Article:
What is a Just Transition?
A principle originating from the US labour movement
The concept “just transition” refers to the principle important to underpin policies to mitigate negative socioeconomic consequences that arise during the transition to a low-carbon society. However, the concept has been subject to different interpretations and currently lacks theoretical and practical clarity. As a result, a just transition plan can fail to deliver intended justice and mitigate adverse outcomes.
The concept originated in the United States reflecting upon how investment for restructuring a post-war economy following the end of World War II had led to the creation of new jobs and a new economy driven primarily by education.
Similarly, unions of workers in the chemical industry sought measures that would mitigate negative economic and social degradation for workers whose positions may be threatened by closure or industry restructuring.
The term “just transition” was then made explicit during the 1990’s by the Oil, Chemical and Atomic Workers’ Union. Tony Mazzochi, an elected official of the Oil, Chemical, and Atomic Workers’ Union popularised the idea of a ‘Superfund for Workers’ whose jobs may be under threat. As “Superfund” had many negative connotations, the term “Just Transition” began to be used explicitly instead.
“We need to provide workers with a guarantee that they will not have to pay for clear air and water with their jobs, their living standards or their future.” – Tony Mazzochi
Reducing dependence on fossil fuels will inevitably benefit some and be costly for others. In other words, the energy transitions will create ‘winners’ and ‘losers’. ‘Winners’ can be found, in the renewable energy sector, which generates a considerable number of employment openings and profitable opportunities for business investments.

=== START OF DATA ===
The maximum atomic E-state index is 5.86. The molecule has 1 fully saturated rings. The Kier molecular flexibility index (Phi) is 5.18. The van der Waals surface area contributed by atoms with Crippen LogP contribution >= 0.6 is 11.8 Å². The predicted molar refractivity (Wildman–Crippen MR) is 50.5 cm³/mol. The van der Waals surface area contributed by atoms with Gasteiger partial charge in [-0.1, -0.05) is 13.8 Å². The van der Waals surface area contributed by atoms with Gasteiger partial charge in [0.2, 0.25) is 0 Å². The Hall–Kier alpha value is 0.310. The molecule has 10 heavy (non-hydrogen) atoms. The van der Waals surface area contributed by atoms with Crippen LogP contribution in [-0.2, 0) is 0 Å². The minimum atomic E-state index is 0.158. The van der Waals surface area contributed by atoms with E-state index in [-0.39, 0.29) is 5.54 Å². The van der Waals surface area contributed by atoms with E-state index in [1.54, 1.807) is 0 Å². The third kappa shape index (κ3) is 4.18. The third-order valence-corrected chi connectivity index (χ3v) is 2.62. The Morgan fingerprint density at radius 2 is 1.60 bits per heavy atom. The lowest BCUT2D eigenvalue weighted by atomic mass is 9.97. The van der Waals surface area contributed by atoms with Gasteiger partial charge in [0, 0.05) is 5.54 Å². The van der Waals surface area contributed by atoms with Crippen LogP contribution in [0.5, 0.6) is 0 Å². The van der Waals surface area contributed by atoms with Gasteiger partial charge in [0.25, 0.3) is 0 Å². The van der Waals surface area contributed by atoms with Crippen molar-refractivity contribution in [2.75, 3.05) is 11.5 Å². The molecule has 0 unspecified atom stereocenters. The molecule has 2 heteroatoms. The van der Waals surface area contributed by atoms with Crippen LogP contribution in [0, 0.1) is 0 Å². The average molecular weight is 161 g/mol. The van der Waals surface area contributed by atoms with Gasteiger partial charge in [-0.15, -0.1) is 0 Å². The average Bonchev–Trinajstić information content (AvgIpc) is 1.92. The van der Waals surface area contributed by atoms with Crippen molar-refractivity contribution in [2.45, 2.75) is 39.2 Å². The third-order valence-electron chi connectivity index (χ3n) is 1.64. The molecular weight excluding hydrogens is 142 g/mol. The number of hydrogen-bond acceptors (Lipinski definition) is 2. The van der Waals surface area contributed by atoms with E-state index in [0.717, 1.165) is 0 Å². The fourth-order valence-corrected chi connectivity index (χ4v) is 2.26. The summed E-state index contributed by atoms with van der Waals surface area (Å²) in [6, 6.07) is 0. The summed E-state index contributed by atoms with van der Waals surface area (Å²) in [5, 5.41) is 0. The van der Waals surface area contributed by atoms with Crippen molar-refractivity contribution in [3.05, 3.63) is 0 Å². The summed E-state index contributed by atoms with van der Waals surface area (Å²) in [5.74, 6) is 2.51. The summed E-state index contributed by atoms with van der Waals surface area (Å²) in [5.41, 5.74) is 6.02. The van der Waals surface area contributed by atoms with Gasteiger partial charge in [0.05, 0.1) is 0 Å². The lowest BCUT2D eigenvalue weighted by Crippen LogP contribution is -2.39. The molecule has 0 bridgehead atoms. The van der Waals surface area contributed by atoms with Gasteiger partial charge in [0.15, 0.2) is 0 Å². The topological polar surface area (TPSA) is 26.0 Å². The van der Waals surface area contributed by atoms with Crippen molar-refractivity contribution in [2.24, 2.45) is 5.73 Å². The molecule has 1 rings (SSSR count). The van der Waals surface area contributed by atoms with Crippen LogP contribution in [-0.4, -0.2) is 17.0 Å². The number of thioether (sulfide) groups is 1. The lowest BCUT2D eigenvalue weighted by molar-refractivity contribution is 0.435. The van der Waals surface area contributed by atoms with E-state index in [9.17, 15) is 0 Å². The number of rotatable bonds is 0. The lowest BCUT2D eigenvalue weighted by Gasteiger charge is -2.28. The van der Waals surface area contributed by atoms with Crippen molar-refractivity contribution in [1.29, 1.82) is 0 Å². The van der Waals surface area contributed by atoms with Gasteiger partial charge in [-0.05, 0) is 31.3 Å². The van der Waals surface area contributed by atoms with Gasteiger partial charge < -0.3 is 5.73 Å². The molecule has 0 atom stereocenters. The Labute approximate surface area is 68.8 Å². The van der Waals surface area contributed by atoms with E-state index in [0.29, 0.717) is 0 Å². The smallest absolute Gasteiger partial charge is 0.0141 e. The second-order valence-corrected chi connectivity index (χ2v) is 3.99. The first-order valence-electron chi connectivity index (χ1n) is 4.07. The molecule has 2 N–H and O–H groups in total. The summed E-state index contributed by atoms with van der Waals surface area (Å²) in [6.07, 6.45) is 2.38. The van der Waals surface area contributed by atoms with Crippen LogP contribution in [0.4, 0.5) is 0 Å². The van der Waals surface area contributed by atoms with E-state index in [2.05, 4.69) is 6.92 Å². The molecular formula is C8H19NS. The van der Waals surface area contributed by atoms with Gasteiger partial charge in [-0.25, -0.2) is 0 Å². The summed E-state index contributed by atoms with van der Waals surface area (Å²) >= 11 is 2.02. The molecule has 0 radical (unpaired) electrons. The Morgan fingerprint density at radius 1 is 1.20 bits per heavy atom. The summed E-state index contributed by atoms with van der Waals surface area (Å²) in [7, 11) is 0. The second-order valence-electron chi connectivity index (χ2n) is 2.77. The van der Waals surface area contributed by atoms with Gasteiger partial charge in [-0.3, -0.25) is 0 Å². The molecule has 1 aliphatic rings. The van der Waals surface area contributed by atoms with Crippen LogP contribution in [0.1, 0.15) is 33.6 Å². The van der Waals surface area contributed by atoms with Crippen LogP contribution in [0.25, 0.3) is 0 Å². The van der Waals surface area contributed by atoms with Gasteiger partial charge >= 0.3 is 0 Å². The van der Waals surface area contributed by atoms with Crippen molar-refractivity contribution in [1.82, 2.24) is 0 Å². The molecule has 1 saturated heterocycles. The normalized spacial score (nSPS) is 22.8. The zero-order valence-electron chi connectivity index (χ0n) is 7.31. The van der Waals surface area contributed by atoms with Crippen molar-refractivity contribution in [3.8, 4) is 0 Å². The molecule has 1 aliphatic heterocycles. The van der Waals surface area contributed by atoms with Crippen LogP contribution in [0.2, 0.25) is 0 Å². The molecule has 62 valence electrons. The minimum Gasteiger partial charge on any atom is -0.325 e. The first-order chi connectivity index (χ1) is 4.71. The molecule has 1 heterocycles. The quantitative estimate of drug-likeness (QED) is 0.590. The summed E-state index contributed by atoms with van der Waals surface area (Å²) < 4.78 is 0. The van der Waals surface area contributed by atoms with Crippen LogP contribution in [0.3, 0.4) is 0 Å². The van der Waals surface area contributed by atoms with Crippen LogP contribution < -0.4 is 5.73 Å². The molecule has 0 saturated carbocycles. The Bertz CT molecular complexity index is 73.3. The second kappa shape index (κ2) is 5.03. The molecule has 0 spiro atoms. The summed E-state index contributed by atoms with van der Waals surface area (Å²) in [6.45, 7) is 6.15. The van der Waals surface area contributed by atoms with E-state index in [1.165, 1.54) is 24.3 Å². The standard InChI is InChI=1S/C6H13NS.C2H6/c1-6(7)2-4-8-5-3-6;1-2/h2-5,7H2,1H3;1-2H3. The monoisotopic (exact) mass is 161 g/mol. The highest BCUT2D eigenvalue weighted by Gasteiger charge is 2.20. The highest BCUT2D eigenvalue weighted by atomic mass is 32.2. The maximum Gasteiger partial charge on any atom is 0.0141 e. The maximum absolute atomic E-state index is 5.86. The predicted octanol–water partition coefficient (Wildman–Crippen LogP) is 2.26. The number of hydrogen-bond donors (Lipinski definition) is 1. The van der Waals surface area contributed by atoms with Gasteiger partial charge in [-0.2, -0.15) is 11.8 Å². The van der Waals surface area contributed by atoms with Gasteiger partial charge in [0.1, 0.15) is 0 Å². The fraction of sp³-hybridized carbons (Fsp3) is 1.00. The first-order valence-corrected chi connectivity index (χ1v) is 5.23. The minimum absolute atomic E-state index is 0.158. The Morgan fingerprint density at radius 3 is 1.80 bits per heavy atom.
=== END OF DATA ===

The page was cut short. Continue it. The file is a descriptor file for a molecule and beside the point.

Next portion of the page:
At the same time, however, some groups will be negatively affected by decarbonisation. These include workers and communities that depend on fossil fuel activity and are expected to suffer from the phasing out of these industries (e.g., in terms of job losses and economic turmoil).
The main challenge in the short-term for such groups is to find alternative local employment, as fossil fuel industries often tend to dominate entire local labour markets, and there is little potential for other industries to absorb displaced workers. The absence of re-training or re-skilling renders job displacement even more problematic and may require physical relocation. In addition, communities face long-term challenges too. They often rely on the spending capacity of the local workforce and their families, whose income supports local businesses.
Consequently, one may also expect that displaced workers and affected community members will rely more on social services and public assistance programmes, which increases the pressure on these programmes. Finally, the loss of local jobs and its concomitant dampening effect on economic vitality can lead to political unrest and the destabilisation of social order. In broad terms, it can be argued that the phasing out of the fossil fuel industry will significantly impact on the local communities that depend on it.
Furthermore, the need for a just transition for workers and communities dependent on the fossil fuel industries has recently gained more comprehensive support, as evidenced by the final agreement of the 16th United Nations Climate Change Conference (COP) held in Cancun (2010), the Paris Agreement (2015), the UN Solidarity and Just Transition Silesia Declaration (2018) and the Just Transition Declaration of COP 26 of 2021. Finally, the European Union’s commitment to a just transition is reflected in the Coal Regions in Transition Initiative and the Just Transition Fund created to support and revive vulnerable regions that are economically tied to the fossil fuel industries.